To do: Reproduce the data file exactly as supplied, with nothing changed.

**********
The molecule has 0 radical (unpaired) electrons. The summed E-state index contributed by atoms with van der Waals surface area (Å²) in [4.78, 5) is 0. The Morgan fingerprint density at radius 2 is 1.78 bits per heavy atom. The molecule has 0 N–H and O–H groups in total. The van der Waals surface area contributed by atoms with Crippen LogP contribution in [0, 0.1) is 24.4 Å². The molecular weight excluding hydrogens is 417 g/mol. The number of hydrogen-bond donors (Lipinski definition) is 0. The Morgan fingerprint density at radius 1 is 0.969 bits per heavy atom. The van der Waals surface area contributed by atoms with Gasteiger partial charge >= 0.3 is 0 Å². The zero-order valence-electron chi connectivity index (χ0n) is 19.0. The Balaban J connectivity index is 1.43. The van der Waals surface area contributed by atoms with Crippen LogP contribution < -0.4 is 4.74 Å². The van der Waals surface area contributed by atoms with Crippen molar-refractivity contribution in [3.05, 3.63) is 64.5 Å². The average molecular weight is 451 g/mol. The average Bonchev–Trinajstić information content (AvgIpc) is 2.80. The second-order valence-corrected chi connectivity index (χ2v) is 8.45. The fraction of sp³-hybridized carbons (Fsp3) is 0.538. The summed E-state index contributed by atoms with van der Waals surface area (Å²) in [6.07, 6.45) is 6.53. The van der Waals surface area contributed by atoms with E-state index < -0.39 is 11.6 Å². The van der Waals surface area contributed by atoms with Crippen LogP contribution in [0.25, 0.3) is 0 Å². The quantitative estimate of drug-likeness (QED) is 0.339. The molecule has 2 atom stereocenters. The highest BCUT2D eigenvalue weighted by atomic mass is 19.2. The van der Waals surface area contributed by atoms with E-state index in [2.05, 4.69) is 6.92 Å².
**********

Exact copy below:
The molecule has 0 radical (unpaired) electrons. The summed E-state index contributed by atoms with van der Waals surface area (Å²) in [4.78, 5) is 0. The Morgan fingerprint density at radius 2 is 1.78 bits per heavy atom. The molecule has 0 N–H and O–H groups in total. The van der Waals surface area contributed by atoms with Crippen LogP contribution in [0, 0.1) is 24.4 Å². The molecular weight excluding hydrogens is 417 g/mol. The number of hydrogen-bond donors (Lipinski definition) is 0. The Morgan fingerprint density at radius 1 is 0.969 bits per heavy atom. The van der Waals surface area contributed by atoms with Gasteiger partial charge >= 0.3 is 0 Å². The zero-order valence-electron chi connectivity index (χ0n) is 19.0. The Balaban J connectivity index is 1.43. The van der Waals surface area contributed by atoms with Crippen LogP contribution < -0.4 is 4.74 Å². The van der Waals surface area contributed by atoms with Crippen molar-refractivity contribution in [3.05, 3.63) is 64.5 Å². The average molecular weight is 451 g/mol. The average Bonchev–Trinajstić information content (AvgIpc) is 2.80. The second-order valence-corrected chi connectivity index (χ2v) is 8.45. The fraction of sp³-hybridized carbons (Fsp3) is 0.538. The summed E-state index contributed by atoms with van der Waals surface area (Å²) in [6.07, 6.45) is 6.53. The van der Waals surface area contributed by atoms with E-state index < -0.39 is 11.6 Å². The van der Waals surface area contributed by atoms with Crippen LogP contribution in [0.25, 0.3) is 0 Å². The quantitative estimate of drug-likeness (QED) is 0.339. The molecule has 2 atom stereocenters. The highest BCUT2D eigenvalue weighted by atomic mass is 19.2. The van der Waals surface area contributed by atoms with E-state index in [2.05, 4.69) is 6.92 Å².